The king and queen were now faced with the daunting prospect of leading a nation at war. Throughout the war, the royal couple worked hard to boost morale whenever and wherever they could. Their two young daughters were moved to Windsor Castle for their safety, as London endured constant air raids. Even Buckingham Palace did not escape the devastation and was bombed on September 13, 1940, while the king and queen were in residence. While a horrifying experience, the queen admitted that it allowed her to relate more easily to countless other Londoners who had seen their homes and businesses destroyed by the Luftwaffe.

The war in Europe finally ended with Germany’s surrender on May 7, 1945. It had been years longer than most had predicted and was the deadliest war in human history. The bravery, resolve, and kindness of the royal pair throughout the war years had won the hearts of the British people. While the king and queen were anxious to return to a more “normal” life, the war had taken a heavy toll on the king’s health, and their happiness would be cut painfully short. On February 6, 1952, King George VI passed away unexpectedly in his sleep at Sandringham House in Norfolk. His daughter, Princess Elizabeth and her husband, Prince Philip, were on a royal tour in Kenya when she received the news. Shocked and devastated, she was immediately flown back to Britain and became Queen Elizabeth II—at only twenty-five.

Queen Elizabeth II & Prince Philip

Princess Elizabeth Alexandra Mary was the first granddaughter of King George V and Queen Mary. She was doted on as a child and in some ways seemed destined for the crown no one predicted she would ever wear. She was a serious and dutiful child, unlike her younger sister Princess Margaret, who was fun-loving and spoiled.

Princess Elizabeth first met Prince Philip of Greece and Denmark on a visit to Dartmouth Naval College in July 1939, when she was thirteen and he was a handsome eighteen-year-old naval cadet. Princess Elizabeth was immediately smitten with the dashing Philip, and the pair began to exchange letters. Their correspondence continued throughout the war years. Her parents were concerned about her young age and the fact that she had not dated anyone else. They also wondered how the public would feel about Philip’s lineage, including the fact that he was not a British subject. But Elizabeth was determined to marry the man she loved, and in August 1946, she accepted Philip’s proposal.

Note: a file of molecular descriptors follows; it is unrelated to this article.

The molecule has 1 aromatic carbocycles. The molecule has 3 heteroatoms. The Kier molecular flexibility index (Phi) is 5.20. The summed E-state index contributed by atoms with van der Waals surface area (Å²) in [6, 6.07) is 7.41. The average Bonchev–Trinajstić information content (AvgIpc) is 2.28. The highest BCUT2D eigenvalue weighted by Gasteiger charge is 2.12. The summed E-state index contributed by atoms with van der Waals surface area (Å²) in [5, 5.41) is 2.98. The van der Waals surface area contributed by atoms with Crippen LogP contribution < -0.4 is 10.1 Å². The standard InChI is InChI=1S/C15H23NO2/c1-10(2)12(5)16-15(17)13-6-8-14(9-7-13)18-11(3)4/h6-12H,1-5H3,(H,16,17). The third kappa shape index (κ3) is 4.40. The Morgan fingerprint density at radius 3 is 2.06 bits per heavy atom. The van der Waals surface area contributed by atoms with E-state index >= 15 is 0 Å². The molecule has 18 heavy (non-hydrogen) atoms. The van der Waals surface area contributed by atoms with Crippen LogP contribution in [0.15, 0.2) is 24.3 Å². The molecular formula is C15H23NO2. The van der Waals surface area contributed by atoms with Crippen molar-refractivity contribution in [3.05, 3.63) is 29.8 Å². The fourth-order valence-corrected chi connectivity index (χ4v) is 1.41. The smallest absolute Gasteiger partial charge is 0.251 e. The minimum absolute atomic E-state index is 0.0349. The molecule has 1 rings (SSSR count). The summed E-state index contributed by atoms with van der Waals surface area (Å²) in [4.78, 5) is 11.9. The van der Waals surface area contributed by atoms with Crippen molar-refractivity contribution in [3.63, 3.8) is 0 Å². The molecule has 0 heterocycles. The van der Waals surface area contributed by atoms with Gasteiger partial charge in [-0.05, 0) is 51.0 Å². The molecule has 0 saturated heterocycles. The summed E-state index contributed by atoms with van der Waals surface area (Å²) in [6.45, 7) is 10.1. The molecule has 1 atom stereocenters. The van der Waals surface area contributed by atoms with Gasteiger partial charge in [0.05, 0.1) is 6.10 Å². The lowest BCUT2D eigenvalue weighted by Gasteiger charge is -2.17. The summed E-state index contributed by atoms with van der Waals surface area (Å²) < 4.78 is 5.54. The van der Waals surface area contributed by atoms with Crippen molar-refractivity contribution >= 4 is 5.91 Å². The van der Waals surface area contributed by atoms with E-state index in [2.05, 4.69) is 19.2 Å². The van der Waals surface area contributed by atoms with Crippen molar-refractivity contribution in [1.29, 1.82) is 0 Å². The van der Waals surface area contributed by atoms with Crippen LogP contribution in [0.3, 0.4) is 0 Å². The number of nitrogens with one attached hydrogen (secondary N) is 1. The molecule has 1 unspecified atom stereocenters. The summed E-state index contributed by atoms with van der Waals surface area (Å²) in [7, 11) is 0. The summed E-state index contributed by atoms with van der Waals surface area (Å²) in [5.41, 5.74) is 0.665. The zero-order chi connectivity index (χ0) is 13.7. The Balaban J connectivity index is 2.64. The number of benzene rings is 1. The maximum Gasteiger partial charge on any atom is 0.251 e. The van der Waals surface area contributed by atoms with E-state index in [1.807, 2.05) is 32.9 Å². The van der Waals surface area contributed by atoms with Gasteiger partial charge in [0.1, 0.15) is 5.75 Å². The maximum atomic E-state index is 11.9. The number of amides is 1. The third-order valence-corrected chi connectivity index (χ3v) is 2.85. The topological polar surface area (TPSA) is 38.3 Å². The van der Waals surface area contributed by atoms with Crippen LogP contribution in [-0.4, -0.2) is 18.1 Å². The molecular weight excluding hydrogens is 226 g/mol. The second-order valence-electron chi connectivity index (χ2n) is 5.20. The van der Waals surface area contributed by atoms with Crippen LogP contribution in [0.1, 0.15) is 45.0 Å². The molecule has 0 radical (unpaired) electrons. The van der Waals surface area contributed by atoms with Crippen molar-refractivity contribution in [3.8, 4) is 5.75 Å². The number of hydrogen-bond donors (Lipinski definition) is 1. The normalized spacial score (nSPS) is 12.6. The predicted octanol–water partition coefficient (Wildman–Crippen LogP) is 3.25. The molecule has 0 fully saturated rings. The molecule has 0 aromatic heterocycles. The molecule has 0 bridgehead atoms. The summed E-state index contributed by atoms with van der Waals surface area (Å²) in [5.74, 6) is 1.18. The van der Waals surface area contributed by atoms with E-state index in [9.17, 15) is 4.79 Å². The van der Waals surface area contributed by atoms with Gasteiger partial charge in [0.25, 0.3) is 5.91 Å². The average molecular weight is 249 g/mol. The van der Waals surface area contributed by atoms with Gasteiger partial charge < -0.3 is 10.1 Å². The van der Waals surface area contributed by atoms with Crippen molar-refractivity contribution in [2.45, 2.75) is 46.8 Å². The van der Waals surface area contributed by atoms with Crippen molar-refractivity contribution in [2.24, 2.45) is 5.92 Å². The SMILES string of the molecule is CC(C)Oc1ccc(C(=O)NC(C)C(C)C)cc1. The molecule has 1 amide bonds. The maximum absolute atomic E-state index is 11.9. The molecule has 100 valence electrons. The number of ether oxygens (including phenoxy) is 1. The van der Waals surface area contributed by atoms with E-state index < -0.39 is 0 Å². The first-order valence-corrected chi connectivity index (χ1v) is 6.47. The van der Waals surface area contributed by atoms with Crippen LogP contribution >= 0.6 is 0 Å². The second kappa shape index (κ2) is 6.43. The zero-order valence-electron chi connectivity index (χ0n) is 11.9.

After they became engaged, Prince Philip wrote to Elizabeth’s mother, Queen Elizabeth, and said, “I am sure I do not deserve all the good things which have happened to me.… To have fallen in love completely and unreservedly makes all one’s personal and even the world’s troubles seem small and petty.” It truly was a love match on both sides.

Elizabeth’s parents insisted, however, that the couple wait to formally announce their engagement until Elizabeth had turned twenty-one. In the meantime, she accompanied her parents and sister on a tour of South Africa. During their separation, Prince Philip became a naturalized British citizen and was no longer styled as Prince Philip of Greece and Denmark but instead Lieutenant Philip Mountbatten. He also joined the Church of England. The young couple continued their correspondence throughout the tour, falling more in love in spite of the separation—for these young royals, absence truly did make the heart grow fonder.

Their engagement was officially revealed on July 9, 1947. The announcement from Buckingham Palace read: “It is with the greatest pleasure that the King and Queen announce the betrothal of their dearly beloved daughter the Princess Elizabeth to Lieutenant Philip Mountbatten RN son of the late Prince Andrew of Greece and Princess Andrew [Princess Alice of Battenberg] to which union the King has gladly given his consent.” The pair was married on November 20, 1947, at Westminster Abbey.


On Sale
Oct 13, 2020
Page Count
184 pages
Running Press

Rebecca Stoeker

About the Author

Rebecca Stoeker is an educator, historian, and royal enthusiast. Her research interests include classic Hollywood, the British royal family, and the US home front during World War II. After receiving a Masters in the United Kingdom, she returned to her native United States to teach high school history. Rebecca lives in Des Moines, Iowa.